So, you can see that shooting in M, with the shutter frozen at faster speeds, then simply choosing Aperture for whatever you happen to be shooting that day, can be like an AUTO mode since the camera will make it all right for you with the AUTO ISO. I usually agree with the ISO the AUTO ISO sets, so I'm happy. The end result of this coffee-powered write-up is that, with the shutter speed at 1/320 to 1/500, the 100% crops on my images have improved in sharpness by close to 300% from what they were when the camera selected 1/60th to 1/80th sec shutter speed. Again, I think this is likely due to camera vibration rather than lack of steady hand ... though both are important. With the kit lens, I now have a family of 4 lenses, 3 of which produce great IQ, that auto focus fast and produce very good results. It may be a long time before I feel the need to buy any FE lens. I know they will be good, but they are somewhat expensive. With the A-mounts, I spent a lot less getting my kit outfitted (and let my wallet cool off), plus, I have everything I need today ... instead of having to wait a year or two. The key to this plan was the LA-EA4 adaptor which only adds about 10-15% to the overall size and mass of the camera plus lens unit. You have a great camera! Enjoy it.
106 of 111 people found the following review helpful.
Think about it.
Solid camera when you consider the price point. I've owned and shot lots of Sony cameras including the A900, A77, A77II and A99 a bit. While I have not owned the smaller APSC cameras, I do own a full M43 Olympus system- all high quality primes. Here are my thoughts after a few months of use.
1) Grip is fine. Shutter placement is overstated- you learn to adapt quickly. Although, the placement of your thumb is a much bigger issue. Zero place to put it in the back and you often reach for the edge of the viewfinder to get a grip. Hump on top means no thumb grip- bummer.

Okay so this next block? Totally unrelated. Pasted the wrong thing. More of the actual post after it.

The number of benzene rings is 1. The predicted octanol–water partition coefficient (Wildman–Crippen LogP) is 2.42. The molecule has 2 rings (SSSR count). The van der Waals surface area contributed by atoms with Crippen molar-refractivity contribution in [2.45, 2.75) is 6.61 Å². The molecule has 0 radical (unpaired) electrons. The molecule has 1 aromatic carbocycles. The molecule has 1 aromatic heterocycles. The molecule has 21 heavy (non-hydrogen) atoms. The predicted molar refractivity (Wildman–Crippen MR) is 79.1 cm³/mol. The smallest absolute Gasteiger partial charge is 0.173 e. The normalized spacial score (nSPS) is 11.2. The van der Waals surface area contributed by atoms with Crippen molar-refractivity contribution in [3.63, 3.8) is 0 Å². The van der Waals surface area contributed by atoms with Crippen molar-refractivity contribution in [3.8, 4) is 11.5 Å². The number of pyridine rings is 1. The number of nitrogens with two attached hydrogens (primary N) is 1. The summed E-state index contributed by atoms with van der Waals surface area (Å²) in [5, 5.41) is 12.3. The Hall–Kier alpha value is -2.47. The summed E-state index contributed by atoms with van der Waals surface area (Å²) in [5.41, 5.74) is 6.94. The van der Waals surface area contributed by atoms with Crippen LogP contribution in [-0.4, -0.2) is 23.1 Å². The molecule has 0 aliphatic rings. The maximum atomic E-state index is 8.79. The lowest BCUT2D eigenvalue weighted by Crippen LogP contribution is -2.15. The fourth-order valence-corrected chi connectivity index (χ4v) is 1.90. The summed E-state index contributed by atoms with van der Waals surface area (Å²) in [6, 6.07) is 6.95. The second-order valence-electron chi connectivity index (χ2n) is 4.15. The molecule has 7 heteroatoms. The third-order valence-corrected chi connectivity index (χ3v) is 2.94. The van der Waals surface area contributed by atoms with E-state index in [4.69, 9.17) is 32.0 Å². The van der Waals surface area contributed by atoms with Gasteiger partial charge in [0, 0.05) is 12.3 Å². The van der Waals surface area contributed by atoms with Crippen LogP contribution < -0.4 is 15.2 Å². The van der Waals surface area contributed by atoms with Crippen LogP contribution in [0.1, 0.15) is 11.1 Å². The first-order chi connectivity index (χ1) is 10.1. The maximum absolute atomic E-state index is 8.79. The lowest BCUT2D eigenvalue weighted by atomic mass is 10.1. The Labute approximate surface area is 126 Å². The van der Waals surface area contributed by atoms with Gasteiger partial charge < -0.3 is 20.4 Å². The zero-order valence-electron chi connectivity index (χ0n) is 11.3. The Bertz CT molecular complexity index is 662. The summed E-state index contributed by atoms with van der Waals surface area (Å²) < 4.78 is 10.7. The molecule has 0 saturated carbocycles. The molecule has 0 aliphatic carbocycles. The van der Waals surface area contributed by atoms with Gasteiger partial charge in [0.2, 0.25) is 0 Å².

2) Dials are very good. I love the ISO dial up top- nailed it! Controls are fairly easy to use and default settings are quite intuitive.
3) Wobbling mount? You'll hear this smack talk from time to time. It's not a problem- it's a minor issue. It's so minor to not even be an issue. I've hung a 135mm 1.8 Zeiss off the front no issues. My thoughts- be mindful of how you hold your camera.
4) EVF eye sensor could be placed higher. It trips easily when the back screen is pulled out. Very annoying- a fix on the A7II.
5) I find if you have fast modern glass it's a bit of a pass. Doesn't match well and feels a bit off balance.
6) Manual focus lenses are good, but adapters add bulk. Best option is VM lenses from Zeiss, Voigtlander. Even Contax are a good option. I use Minolta MD right now and I'm satisfied.
Battery life is not good. Is it a big deal? No- but many modern and modest priced DSLR's can do up to and beyond a thousand shots on a single battery. FORGET ABOUT IT with the A7. This translates into frustration if you spend a lot of time composing with the camera on. It eats batteries since you can't shut the camera off while doing so- such as in the case of a big OVF. You either like it or you don't. Deal breaker- no. Work around needed- yes.
Native lens selection is costly and limited at this point (minus the new 28mm 2.8). Get ready to shell out $$$$ and still be stuck with so so AF and slower options for zooms (think f4). The 55mm 1.8 is a bargain for what it can do- I agree on that lens. 35mm 2.8? Mediocre and overpriced. All of the lenses they have slated coming out this year are big. They are BIG...not like 'big' but literally BIIIGGGG. Add to that almost zero third party lens support.
This leads me to the thought process for most consumers getting around this camera- adapted lenses. It's worth it depending on what quality you are use too. Some of Minolta MD's are becoming harder to find, but 50mm, 135's- all day long and cheap. Don't want 6 bladed harsh bokeh and poor wide open contrast? Step up to Contax, Zeiss, Voigtlander- but get ready to pay more. Contax will give you AF with a good adapter- score!
Want wide? This is where it gets tricky. The rangefinder lenses below 35 suffer from vignetting due to the short flange distance and digital sensor. You need to adapt over DSLR lenses- bigger adapter and often bigger lenses. Still doesn't completely solve the problem, but it's workable. However, this is were this camera should be able to excel- small lenses at modest focal lengths. It's the sweet spot. I don't think it's worth mounting anything over 50mm on it...certainly not anything fast over 135 at 3.5.